Overview: 2023 Legislation

Summary of Colorado House Bill 23‑1106, signed into law during the 2023 legislative session

FPPA Proposal Allows the Board Greater Flexibility in How COLAs Are Awarded, While Continuing To Protect the Plan’s Funded Status

In 2023, FPPA sought a statute change that will allow its Board to provide either compounding or non-compounding COLAs. The current statute only allows for compounding COLAs. This change would provide greater flexibility in how ad hoc COLAs may be awarded, while continuing to protect the Plan’s funded status and its ability to pay all promised benefits to current and future retirees.

House Bill 23-1106 was signed into law during the 2023 legislative session and is described in detail below.

What's in the proposal?

HOUSE BILL 23‑1106: Fire and Police Pension Association Board’s Noncompounding Authorization

Status: Signed into law

Read the bill

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Non-Compounding COLAs

Allows the FPPA Board greater flexibility in the type of Cost of Living Adjustments it can grant

Provision Details

What does this provision do?

Simply put, this proposed change to Colorado Revised Statute allows the FPPA Board to award non- compounding, or one-time payments, in addition to, or in place of, the compounding COLAs it is currently allowed to grant. Existing COLA limitations remain in place to protect Plan funding. Importantly, this proposal does not provide additional funding for COLAs such as requiring an increase to Member or Employer Contributions.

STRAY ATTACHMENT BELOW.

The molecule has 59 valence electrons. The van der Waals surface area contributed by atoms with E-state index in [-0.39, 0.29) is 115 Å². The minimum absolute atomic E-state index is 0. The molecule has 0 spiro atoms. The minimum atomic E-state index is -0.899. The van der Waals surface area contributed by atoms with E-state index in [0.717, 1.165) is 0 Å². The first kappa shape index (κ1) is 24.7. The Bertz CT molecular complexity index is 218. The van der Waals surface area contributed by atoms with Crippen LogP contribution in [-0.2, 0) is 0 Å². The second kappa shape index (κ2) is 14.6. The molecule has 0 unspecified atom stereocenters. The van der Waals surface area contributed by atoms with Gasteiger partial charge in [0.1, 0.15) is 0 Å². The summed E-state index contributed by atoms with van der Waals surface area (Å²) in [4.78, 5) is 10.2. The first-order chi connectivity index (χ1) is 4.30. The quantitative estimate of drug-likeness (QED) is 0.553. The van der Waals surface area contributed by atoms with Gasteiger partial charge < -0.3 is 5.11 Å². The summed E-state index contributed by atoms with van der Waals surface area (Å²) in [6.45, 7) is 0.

Cost of Living Adjustment Policy

Under Colorado law and the Board adopted COLA policy, COLAs are not guaranteed and are awarded on an ad hoc basis by the Board, based upon what the Plan can afford and still maintain its fully funded status. Automatic or guaranteed COLAs were not part of the defined benefit plan when it was created by the legislature. Ad Hoc COLAs were always intended to be used as a tool to maintain funding status of the plan.

FPPA’s Board adopted its existing COLA policy, in part, to protect the benefits of future generations of Colorado first responders. One of the Board’s primary responsibilities is to ensure that FPPA can pay all the benefits promised to current and future active Members as well as today’s retirees. In addition to current retirees, we need to prepare for retirees 30+ years in the future.

The policy points above do not change under the proposal.

What is the Actual Statute Change?

The table below shows the redline language and a plain-language interpretation, side by side:

What the Revised Language Says What the Revised Language Means
31-31.5-410. Cost of living adjustments- definitions.